Scotland records more than 5,000 new cases of coronavirus
Scotland has recorded more than 5,000 new cases of coronavirus in what is a record increase since the start of the pandemic.
The sharp rise comes a day after First Minister Nicola Sturgeon warned the country is at "another fragile and potentially very pivotal moment" in its fight against COVID-19.
Official figures show 5,021 new cases of the virus have been reported in Scotland, with 391 people in hospital confirmed to have it - 44 of whom were receiving treatment in intensive care. Five deaths were also recorded among people who had tested positive.
The latest statistics also showed there were 47,991 new tests for COVID-19 that reported results, with a positivity rate of 11 per cent.
Sturgeon tweeted this afternoon: "Another sharp rise in number of cases today (tho % positivity is lower than y’day, reflecting more tests).
"Vaccines still protecting against serious illness, but we all need to take care and act in a way that minimises risk of getting/spreading the virus."
Earlier today, John Swinney, the Scottish Government's COVID recovery secretary, said the return of schools following the summer holidays will have "fuelled" the recent increase in the number of cases to some extent.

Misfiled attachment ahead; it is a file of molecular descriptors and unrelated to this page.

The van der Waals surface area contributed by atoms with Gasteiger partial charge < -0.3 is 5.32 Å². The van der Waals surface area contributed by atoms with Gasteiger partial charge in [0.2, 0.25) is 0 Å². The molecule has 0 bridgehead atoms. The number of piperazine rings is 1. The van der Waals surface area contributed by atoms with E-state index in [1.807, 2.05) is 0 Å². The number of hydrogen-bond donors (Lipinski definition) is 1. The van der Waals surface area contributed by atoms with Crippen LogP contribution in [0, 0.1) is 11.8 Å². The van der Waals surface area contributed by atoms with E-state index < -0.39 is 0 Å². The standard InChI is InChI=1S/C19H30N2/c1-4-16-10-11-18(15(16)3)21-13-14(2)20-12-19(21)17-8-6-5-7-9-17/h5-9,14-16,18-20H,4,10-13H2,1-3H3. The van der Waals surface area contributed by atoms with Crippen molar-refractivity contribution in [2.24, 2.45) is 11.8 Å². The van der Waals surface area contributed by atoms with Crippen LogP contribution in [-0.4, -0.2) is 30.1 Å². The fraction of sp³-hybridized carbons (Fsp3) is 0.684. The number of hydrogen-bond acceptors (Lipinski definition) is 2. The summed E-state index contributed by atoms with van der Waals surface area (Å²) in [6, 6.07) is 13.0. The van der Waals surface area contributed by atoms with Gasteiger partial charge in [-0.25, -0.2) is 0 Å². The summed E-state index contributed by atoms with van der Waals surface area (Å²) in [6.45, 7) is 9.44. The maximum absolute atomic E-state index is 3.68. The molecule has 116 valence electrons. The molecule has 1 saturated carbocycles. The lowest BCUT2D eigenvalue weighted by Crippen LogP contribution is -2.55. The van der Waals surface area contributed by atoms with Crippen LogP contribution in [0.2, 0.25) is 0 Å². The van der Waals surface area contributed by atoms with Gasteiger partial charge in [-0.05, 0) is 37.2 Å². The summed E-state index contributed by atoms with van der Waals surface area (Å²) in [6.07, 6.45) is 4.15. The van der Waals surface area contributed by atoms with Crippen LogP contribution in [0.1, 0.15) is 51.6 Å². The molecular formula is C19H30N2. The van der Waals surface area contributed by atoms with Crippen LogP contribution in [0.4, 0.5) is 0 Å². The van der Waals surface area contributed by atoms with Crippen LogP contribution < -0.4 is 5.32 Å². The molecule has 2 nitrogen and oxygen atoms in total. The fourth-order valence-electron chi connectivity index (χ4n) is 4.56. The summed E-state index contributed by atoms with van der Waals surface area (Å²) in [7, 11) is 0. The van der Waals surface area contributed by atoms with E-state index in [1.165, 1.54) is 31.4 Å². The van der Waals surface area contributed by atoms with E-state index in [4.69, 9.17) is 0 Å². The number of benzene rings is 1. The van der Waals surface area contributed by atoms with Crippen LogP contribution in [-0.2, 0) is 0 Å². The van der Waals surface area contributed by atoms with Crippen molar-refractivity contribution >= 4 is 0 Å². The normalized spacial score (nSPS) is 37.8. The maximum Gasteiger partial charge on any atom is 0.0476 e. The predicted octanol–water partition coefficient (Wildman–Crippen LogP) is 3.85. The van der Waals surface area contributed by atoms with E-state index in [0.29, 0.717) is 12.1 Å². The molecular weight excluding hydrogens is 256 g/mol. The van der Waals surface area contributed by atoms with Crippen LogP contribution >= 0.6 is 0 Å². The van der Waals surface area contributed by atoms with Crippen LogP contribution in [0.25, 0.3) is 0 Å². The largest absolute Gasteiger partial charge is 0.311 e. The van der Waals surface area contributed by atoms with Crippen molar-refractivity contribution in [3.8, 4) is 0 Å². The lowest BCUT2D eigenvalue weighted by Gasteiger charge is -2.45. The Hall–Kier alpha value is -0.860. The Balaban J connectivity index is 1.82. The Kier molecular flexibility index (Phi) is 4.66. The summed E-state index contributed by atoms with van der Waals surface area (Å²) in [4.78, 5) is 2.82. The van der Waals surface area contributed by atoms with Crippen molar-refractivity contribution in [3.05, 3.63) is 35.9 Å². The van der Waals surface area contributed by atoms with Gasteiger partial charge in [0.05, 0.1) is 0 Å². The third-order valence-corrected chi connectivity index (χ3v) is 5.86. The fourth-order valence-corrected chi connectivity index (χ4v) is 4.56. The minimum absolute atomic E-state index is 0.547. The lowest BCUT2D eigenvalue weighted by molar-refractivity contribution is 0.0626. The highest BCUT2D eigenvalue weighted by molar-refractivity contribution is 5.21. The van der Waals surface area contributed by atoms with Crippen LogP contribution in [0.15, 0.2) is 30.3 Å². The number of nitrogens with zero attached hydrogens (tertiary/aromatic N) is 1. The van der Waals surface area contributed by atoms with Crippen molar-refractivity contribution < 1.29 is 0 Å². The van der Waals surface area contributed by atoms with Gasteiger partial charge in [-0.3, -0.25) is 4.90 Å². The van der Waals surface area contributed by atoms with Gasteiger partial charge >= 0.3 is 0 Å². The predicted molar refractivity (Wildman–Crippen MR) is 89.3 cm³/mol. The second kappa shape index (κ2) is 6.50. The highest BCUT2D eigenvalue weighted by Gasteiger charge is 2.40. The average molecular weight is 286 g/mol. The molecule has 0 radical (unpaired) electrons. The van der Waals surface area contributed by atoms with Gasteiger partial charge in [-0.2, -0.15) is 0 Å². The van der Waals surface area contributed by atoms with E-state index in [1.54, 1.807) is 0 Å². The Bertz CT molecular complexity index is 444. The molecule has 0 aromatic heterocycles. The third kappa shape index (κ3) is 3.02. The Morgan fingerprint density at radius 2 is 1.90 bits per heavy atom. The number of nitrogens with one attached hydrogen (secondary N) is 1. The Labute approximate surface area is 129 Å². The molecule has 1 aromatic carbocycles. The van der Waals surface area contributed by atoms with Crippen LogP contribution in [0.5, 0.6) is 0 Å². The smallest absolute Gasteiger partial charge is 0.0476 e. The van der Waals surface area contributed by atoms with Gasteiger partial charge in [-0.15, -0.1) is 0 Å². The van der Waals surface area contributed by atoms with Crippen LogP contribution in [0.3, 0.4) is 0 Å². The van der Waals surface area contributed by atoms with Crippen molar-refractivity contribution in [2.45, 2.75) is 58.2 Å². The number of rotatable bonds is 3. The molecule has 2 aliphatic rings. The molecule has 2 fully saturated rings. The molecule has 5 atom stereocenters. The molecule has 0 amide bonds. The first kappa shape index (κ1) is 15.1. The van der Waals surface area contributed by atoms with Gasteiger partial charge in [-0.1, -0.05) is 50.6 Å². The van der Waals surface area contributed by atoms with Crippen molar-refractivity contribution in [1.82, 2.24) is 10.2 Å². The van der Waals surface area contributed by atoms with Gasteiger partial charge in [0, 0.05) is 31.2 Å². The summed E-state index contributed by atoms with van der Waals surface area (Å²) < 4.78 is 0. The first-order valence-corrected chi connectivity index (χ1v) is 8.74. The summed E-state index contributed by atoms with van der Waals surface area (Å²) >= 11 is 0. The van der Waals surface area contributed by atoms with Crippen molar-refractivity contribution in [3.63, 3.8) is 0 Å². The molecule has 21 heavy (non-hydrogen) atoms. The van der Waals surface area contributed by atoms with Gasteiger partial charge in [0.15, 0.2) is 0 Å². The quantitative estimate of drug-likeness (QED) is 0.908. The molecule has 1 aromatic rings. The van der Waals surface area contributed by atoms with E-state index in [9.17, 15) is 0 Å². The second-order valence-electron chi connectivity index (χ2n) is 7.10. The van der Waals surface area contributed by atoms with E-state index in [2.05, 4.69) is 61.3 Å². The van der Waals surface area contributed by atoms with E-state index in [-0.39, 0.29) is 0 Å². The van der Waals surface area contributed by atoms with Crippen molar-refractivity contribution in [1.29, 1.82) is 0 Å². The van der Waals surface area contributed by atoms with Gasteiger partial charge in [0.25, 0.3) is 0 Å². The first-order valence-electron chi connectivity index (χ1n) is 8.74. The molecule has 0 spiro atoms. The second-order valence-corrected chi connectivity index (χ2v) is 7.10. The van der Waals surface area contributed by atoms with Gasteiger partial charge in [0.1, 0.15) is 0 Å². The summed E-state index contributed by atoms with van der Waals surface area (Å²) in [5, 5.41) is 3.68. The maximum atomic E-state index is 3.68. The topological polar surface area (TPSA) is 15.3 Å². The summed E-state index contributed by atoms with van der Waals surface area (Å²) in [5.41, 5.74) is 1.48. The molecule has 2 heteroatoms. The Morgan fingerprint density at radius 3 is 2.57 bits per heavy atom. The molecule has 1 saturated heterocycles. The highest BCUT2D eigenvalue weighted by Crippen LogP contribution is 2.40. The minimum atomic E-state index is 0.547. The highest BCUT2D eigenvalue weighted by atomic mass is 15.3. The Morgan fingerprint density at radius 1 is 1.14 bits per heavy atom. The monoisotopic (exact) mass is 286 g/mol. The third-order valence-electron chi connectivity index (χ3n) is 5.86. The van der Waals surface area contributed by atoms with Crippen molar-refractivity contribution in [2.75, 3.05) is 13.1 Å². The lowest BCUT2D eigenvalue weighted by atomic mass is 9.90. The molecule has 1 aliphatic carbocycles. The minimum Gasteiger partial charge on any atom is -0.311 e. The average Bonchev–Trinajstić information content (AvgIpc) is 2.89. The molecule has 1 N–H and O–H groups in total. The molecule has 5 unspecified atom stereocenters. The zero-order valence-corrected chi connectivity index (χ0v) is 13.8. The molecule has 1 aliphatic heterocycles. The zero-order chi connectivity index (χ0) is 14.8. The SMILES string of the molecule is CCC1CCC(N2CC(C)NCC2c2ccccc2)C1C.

He told BBC's Good Morning Scotland: "Cases have risen very significantly within Scotland and we are looking closely at why that is the case.
"Undoubtedly the gathering of people together in schools will have fuelled that to some extent, and you can see that in the proportion of younger people who are testing positive."
Yesterday, 4,323 new cases of COVID had been reported in Scotland.
The First Minister said at a briefing: "This is yet another fragile and potentially very pivotal moment in our journey through this pandemic and it is a moment to remember that even though most restrictions have now been lifted the virus is still circulating and we know that the Delta variant is highly transmissible.
"So we need to continue to take care and we need to think about how, in our own behaviours, we can limit the ability of the virus to spread."